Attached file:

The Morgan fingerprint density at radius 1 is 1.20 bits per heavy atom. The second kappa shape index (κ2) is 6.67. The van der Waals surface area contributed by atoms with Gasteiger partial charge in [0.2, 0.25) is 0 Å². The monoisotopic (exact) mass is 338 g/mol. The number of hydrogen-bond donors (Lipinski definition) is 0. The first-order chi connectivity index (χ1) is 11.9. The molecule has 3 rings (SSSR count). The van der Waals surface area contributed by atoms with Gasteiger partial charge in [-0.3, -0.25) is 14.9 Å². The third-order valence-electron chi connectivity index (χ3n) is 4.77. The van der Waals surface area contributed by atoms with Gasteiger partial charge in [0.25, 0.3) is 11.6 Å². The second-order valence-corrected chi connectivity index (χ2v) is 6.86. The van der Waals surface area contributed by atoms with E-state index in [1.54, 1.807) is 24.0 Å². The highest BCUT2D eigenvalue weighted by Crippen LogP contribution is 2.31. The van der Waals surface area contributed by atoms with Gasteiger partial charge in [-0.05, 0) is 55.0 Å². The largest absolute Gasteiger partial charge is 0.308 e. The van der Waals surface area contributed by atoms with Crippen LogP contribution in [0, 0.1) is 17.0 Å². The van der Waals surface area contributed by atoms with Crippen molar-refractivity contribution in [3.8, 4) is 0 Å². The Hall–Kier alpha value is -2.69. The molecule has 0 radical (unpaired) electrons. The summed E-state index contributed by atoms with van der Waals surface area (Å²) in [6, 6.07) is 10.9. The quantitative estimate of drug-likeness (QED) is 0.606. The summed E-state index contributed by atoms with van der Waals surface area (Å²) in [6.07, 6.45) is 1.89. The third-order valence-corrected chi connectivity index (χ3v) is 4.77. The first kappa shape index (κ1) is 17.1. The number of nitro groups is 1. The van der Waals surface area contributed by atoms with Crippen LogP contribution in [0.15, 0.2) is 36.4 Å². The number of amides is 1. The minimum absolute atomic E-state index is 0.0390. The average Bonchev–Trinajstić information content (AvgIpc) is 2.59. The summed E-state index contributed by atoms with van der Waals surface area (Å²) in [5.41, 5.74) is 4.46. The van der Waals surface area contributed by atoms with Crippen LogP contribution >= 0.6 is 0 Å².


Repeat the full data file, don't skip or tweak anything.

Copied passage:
The Morgan fingerprint density at radius 1 is 1.20 bits per heavy atom. The second kappa shape index (κ2) is 6.67. The van der Waals surface area contributed by atoms with Gasteiger partial charge in [0.2, 0.25) is 0 Å². The monoisotopic (exact) mass is 338 g/mol. The number of hydrogen-bond donors (Lipinski definition) is 0. The first-order chi connectivity index (χ1) is 11.9. The molecule has 3 rings (SSSR count). The van der Waals surface area contributed by atoms with Gasteiger partial charge in [-0.3, -0.25) is 14.9 Å². The third-order valence-electron chi connectivity index (χ3n) is 4.77. The van der Waals surface area contributed by atoms with Gasteiger partial charge in [0.25, 0.3) is 11.6 Å². The second-order valence-corrected chi connectivity index (χ2v) is 6.86. The van der Waals surface area contributed by atoms with E-state index in [1.54, 1.807) is 24.0 Å². The highest BCUT2D eigenvalue weighted by Crippen LogP contribution is 2.31. The van der Waals surface area contributed by atoms with Gasteiger partial charge in [-0.05, 0) is 55.0 Å². The largest absolute Gasteiger partial charge is 0.308 e. The van der Waals surface area contributed by atoms with Crippen LogP contribution in [0, 0.1) is 17.0 Å². The van der Waals surface area contributed by atoms with Crippen molar-refractivity contribution in [3.8, 4) is 0 Å². The Hall–Kier alpha value is -2.69. The molecule has 0 radical (unpaired) electrons. The summed E-state index contributed by atoms with van der Waals surface area (Å²) in [6, 6.07) is 10.9. The quantitative estimate of drug-likeness (QED) is 0.606. The summed E-state index contributed by atoms with van der Waals surface area (Å²) in [6.07, 6.45) is 1.89. The third-order valence-corrected chi connectivity index (χ3v) is 4.77. The first kappa shape index (κ1) is 17.1. The number of nitro groups is 1. The van der Waals surface area contributed by atoms with Crippen LogP contribution in [0.15, 0.2) is 36.4 Å². The number of amides is 1. The minimum absolute atomic E-state index is 0.0390. The average Bonchev–Trinajstić information content (AvgIpc) is 2.59. The summed E-state index contributed by atoms with van der Waals surface area (Å²) in [5.41, 5.74) is 4.46. The van der Waals surface area contributed by atoms with Crippen LogP contribution >= 0.6 is 0 Å².